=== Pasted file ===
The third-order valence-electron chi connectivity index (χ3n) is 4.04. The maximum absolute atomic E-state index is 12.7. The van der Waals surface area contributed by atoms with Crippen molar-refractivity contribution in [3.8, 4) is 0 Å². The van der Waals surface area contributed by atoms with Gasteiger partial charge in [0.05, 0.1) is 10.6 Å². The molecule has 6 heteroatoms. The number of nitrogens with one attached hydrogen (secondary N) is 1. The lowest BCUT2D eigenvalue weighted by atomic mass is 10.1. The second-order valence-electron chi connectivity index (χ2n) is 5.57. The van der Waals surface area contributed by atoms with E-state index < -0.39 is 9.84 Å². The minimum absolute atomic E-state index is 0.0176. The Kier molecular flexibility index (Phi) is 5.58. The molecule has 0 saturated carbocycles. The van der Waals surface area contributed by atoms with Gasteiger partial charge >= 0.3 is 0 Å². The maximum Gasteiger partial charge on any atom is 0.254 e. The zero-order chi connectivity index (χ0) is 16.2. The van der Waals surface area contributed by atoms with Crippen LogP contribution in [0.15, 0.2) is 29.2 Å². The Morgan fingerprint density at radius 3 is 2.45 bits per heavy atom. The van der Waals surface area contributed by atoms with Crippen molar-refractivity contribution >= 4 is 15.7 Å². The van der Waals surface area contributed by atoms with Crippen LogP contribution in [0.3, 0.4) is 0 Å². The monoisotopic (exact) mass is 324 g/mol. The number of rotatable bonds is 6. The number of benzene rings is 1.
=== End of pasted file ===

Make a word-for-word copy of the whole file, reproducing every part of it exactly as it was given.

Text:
The third-order valence-electron chi connectivity index (χ3n) is 4.04. The maximum absolute atomic E-state index is 12.7. The van der Waals surface area contributed by atoms with Crippen molar-refractivity contribution in [3.8, 4) is 0 Å². The van der Waals surface area contributed by atoms with Gasteiger partial charge in [0.05, 0.1) is 10.6 Å². The molecule has 6 heteroatoms. The number of nitrogens with one attached hydrogen (secondary N) is 1. The lowest BCUT2D eigenvalue weighted by atomic mass is 10.1. The second-order valence-electron chi connectivity index (χ2n) is 5.57. The van der Waals surface area contributed by atoms with E-state index < -0.39 is 9.84 Å². The minimum absolute atomic E-state index is 0.0176. The Kier molecular flexibility index (Phi) is 5.58. The molecule has 0 saturated carbocycles. The van der Waals surface area contributed by atoms with Gasteiger partial charge >= 0.3 is 0 Å². The maximum Gasteiger partial charge on any atom is 0.254 e. The zero-order chi connectivity index (χ0) is 16.2. The van der Waals surface area contributed by atoms with Crippen LogP contribution in [0.15, 0.2) is 29.2 Å². The Morgan fingerprint density at radius 3 is 2.45 bits per heavy atom. The van der Waals surface area contributed by atoms with Crippen molar-refractivity contribution >= 4 is 15.7 Å². The van der Waals surface area contributed by atoms with Crippen LogP contribution in [0.3, 0.4) is 0 Å². The monoisotopic (exact) mass is 324 g/mol. The number of rotatable bonds is 6. The number of benzene rings is 1.